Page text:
Survivors have all the prerequisites to be rebels. Abbajee, my father in law, who passed away yesterday in Karachi – while I am in Accra for work – was testimony to this. His childhood (and here’s a story by Mun on her dad’s youthful grittiness) was as tough as his uncompromising yearning for reason in the face of a world as uncompromising on its insistence on unreason to get by.
His was a scientific, tinkering, inventive mind. Playfulness doesn’t sit well with conformity, so he had no choice but to question relentlessly. When we met, he sensed a kindred questioner, and he never stopped sounding me out (not everything that we exchanged concurred, but that is dialogue).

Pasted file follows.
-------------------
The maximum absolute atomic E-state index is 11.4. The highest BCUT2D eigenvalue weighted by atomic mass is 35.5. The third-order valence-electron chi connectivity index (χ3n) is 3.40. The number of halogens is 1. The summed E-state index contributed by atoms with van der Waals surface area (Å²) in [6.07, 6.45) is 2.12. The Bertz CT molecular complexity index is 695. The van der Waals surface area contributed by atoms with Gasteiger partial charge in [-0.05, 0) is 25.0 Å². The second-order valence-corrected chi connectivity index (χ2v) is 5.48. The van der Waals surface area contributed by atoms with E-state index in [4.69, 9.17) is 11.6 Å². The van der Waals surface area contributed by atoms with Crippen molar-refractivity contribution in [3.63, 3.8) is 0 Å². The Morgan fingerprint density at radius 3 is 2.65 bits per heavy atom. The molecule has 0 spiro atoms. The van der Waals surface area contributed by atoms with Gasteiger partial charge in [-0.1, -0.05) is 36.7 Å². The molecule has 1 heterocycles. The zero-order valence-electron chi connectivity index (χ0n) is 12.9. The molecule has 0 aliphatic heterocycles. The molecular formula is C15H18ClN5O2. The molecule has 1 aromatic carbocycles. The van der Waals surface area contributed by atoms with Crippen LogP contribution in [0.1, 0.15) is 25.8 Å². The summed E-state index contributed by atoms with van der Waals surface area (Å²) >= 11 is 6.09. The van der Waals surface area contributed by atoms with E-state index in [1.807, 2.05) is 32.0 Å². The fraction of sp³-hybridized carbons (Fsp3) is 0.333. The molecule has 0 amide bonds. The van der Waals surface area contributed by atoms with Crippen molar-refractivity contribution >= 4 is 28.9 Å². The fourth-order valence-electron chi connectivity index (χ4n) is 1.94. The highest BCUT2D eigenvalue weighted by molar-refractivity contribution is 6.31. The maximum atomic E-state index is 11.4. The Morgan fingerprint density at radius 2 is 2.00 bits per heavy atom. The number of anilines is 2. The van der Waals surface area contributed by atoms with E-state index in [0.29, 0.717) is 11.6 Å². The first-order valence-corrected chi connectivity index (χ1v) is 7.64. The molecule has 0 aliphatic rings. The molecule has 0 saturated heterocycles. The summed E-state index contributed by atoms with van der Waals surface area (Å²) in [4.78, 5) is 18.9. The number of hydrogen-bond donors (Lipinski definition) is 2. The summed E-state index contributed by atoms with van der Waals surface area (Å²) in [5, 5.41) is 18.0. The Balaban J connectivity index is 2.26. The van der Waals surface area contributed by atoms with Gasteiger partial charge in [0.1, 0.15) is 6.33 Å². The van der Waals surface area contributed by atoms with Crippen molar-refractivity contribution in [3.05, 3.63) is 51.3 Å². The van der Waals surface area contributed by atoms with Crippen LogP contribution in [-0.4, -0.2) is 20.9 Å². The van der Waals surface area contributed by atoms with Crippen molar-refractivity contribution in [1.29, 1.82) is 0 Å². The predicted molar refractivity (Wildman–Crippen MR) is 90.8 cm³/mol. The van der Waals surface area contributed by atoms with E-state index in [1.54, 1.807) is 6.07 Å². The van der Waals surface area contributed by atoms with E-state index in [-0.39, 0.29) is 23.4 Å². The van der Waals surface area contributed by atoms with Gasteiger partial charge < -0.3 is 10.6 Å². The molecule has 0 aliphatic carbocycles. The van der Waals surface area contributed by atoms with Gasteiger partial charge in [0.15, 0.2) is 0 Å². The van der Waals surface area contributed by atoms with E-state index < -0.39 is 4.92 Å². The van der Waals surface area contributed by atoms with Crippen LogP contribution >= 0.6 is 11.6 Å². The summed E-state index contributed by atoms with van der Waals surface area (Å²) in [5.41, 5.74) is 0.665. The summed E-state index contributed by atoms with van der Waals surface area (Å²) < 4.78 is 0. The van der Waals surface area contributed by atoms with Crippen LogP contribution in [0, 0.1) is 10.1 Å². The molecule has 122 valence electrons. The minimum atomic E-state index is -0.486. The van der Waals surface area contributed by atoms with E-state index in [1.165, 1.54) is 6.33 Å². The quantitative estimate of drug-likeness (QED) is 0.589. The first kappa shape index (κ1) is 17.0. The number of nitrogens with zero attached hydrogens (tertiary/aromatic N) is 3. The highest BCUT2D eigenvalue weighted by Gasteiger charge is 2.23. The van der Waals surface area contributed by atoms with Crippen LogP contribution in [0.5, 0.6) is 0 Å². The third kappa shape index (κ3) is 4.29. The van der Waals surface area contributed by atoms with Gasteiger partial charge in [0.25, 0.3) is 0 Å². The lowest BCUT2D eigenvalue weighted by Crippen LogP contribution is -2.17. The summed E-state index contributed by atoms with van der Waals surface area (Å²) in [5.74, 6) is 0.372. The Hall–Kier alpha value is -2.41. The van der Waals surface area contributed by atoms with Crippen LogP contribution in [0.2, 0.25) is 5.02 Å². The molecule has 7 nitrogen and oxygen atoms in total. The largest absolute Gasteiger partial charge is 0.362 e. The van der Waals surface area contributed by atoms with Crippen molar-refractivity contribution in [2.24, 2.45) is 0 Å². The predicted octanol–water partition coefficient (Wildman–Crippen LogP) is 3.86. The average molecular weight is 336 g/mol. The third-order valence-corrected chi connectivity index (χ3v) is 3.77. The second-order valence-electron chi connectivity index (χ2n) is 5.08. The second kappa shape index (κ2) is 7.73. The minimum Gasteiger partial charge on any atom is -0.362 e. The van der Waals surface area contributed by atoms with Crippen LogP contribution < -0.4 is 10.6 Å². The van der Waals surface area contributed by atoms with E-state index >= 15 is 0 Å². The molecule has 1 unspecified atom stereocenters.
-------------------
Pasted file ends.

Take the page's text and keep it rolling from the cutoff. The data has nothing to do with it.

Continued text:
(I was a bit scared of lending books to him: nothing but the content mattered, so much so that by the time he got through some of them, they could no longer lay claim to their bookly sheen.)
Last year when my dad passed away, I quoted my dad’s favorite lines from Saadi, which speak of the humility of the raindrop upon meeting the expanse of the ocean. And it is relevant again now.
Faith and reason have had a contentious history, but there is a meeting point as elusive as it is beckoning which compels the questioning to seek, always. Abbajee sought, always.
I do not know its name, so I call it Tao
Lao Tsu, Tao Te Ching
Abbajee with my mum-in-law, daughters and sons-in-law at his 50th wedding anniversary 3 some years ago.
December 23, 1935 – June 26, 2017